Legislative Assembly for the ACT: 2017 Week 02 Hansard (Wednesday, 15 February 2017) . . Page.. 509 ..
need capital to be sourced nationally and internationally. Seeking that capital, that investment in our economy, is a key part of my job as Minister for Economic Development and it is also a key part of my role as Treasurer.
We seek that investment to partner with the ACT government to deliver infrastructure projects. We have seen that investment in the courts project and the light rail project, for example. We will continue to seek that investment in our economy in the years ahead. We do so in an environment where trade in the international arena is coming under some question. With respect to the administration in the United States now, in his first week President Trump tore up the TPP. That agreement that a number of people in this city have worked on for years, together with a range of other free trade agreements, has been and would have been very important to this economy, as Canberra thrives on service exports.
As Mr Steel indicated in his earlier comments, our largest industries outside public administration are those that are actively engaged in exporting services. Total service exports in the 2015-16 fiscal year were worth $1.7 billion to the territory economy, a 13 per cent increase on the previous year. Paul Keating would describe such figures as, “We’re exporting our heads off.” I recall from my university days that he would talk about the importance for the Australian economy of exports.
This economy has been growing its service exports faster than the Australian average, and it has been doing so consistently for an extended period of time. Members would be familiar with the fact that the largest single export for the territory is education. The rapid growth of our higher education institutions is not only a fantastic thing for our city socially and culturally, but it is a significant economic contributor.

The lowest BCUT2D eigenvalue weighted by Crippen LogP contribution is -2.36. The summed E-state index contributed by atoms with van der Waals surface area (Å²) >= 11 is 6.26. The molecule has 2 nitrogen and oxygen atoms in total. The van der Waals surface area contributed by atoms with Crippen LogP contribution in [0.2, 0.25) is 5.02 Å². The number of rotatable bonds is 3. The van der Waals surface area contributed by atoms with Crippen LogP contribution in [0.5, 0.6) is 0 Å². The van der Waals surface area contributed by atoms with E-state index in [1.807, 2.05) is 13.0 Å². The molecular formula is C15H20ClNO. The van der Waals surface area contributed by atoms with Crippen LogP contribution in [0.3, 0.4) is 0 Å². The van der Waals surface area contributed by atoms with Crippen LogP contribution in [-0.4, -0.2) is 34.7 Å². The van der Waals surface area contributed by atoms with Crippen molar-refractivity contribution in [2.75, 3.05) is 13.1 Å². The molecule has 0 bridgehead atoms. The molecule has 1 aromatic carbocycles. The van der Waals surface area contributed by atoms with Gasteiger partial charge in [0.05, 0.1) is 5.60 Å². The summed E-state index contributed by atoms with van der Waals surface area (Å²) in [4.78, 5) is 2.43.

That is why it has been so disappointing in recent times that all of the measures that the government has brought in, legislative and otherwise, to support the growth of our higher education sector have been opposed by those opposite. The measures to allow the University of Canberra to rapidly expand, the special economic zone that has effectively been created for the university to support its expansion and our investments on that university’s campus have all been opposed by the Liberal Party. With respect to their credibility on matters of economic diversification, when it actually comes to supporting measures that practically support the largest sector of our economy in terms of being outside the public sector, it has not been forthcoming, which is disappointing.
We can look across the various measures of the performance of our economy, be it the rate of employment growth, the low unemployment rate and strong retail trade figures. The one area where I think there is cause for concern—and it is not just here in Canberra but across the nation—has been the anaemic rate of wages growth in our economy. This is undoubtedly an agenda being run by the federal government in relation to their own wage negotiations, but its implications across the Australian economy more broadly have been quite detrimental, including in terms of the commonwealth’s own budget. They remain in significant deficit, and one of the major contributing factors has been that their revenues are not growing as strongly as they had forecast, and that is largely because of anaemic wage growth.